Dubuis Health System settles False Claims Act allegations for $8M

Dubuis Health System and Southern Crescent Hospital for Specialty Care, Inc. (Southern Crescent) will pay the United States $8 million to resolve False Claims Act allegations dating back to 2003, the Department of Justice (DOJ) announced.

Dubuis manages long-term acute care hospitals in multiple states, including Southern Crescent in Riverdale, Ga., which is part of the CHRISTUS Health System. The settlement resolves allegations that between 2003 and 2009, Dubuis and Southern Crescent knowingly kept patients hospitalized beyond the time considered to be medically necessary, to increase their Medicare reimbursement and to maintain Southern Crescent's classification as a long-term acute care facility.

"Billing Medicare for patient care that is not necessary or appropriate contributes to the soaring costs of healthcare. This settlement demonstrates the Department of Justice's commitment to protect public funds and guard against abuse of the Medicare system," said Stuart F. Delery, acting assistant attorney general of the DOJ's civil division.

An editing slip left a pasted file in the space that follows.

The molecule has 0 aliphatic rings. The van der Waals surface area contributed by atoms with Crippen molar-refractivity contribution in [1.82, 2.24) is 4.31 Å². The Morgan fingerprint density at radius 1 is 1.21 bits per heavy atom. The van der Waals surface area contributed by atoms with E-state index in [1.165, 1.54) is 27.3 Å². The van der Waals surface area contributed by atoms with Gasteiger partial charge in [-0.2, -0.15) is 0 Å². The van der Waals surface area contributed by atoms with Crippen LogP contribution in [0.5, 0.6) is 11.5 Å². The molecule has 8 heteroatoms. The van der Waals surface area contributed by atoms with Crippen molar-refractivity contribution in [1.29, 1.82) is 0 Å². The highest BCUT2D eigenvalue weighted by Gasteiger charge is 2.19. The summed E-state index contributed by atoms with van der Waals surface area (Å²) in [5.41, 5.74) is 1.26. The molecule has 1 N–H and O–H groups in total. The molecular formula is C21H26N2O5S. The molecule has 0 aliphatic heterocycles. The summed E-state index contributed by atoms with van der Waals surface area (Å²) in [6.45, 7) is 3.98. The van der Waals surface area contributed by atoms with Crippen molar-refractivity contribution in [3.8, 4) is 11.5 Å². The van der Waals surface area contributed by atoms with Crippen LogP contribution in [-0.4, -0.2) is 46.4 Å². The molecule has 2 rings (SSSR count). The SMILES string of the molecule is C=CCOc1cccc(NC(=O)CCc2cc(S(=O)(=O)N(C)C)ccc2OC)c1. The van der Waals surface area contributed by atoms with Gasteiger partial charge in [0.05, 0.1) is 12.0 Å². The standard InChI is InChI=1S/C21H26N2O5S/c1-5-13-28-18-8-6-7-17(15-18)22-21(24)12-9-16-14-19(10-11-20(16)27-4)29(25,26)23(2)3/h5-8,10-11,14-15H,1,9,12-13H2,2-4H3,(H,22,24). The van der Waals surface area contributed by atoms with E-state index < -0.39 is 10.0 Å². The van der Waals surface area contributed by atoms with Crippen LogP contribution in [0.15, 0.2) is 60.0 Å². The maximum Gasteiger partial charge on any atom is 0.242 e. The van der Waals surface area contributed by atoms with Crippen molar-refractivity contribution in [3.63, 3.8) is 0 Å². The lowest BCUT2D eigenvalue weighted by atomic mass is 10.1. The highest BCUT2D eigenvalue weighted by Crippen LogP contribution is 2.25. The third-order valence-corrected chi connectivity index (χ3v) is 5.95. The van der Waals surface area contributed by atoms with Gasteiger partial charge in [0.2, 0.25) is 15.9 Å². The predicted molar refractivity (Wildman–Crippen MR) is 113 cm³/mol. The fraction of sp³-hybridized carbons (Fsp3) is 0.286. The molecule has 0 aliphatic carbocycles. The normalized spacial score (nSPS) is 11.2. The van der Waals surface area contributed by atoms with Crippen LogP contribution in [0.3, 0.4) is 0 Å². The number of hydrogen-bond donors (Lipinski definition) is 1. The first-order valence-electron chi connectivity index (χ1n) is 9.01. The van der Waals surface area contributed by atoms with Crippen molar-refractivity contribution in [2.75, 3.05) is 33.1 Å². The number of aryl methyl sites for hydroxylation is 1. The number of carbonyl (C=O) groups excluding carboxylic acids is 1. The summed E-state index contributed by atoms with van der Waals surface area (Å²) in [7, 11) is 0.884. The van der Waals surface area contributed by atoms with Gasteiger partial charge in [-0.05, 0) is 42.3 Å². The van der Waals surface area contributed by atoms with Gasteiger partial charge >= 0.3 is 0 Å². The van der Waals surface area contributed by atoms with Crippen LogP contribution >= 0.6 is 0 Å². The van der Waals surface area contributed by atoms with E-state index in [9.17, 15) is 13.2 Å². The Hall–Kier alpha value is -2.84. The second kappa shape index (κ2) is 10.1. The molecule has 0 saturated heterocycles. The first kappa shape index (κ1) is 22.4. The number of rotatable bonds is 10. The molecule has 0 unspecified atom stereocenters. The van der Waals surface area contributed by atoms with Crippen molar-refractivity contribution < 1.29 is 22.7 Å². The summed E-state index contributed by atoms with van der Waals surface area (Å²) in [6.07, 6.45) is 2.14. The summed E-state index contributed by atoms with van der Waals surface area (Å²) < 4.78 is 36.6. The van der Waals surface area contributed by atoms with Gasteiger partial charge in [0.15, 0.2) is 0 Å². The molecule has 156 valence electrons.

The allegations surfaced when Darlene Tucker, former administrator at Southern Crescent, filed a whistleblower complaint under the False Claims Act. As a result of this settlement, Tucker will receive $2.1 million of the United States' recovery.

Earlier this month in another false claims settlement case, 55 hospitals in 21 states agreed to pay the U.S. a total of more than $34 million to settle allegations that they submitted false claims to Medicare for kyphoplasty procedures.

"Whenever hospitals knowingly overcharge Medicare, critically needed resources are wasted and health costs are driven up," Daniel R. Levinson, inspector general for the U.S. Department of Health & Human Services, said in the announcement about the latter suit. "When taxpayers' dollars are threatened, OIG and its federal partners will take action."

For more:
- read the DOJ announcement

 

Suggested Articles

Expanding options for dental care in Medicare is a popular idea, but policymakers could take several avenues toward this goal, a new analysis shows.

Tennessee's proposal for a block grant brings a host of questions

Consumers are increasingly concerned about the management of their private data and the lack of transparency, particularly for their healthcare data.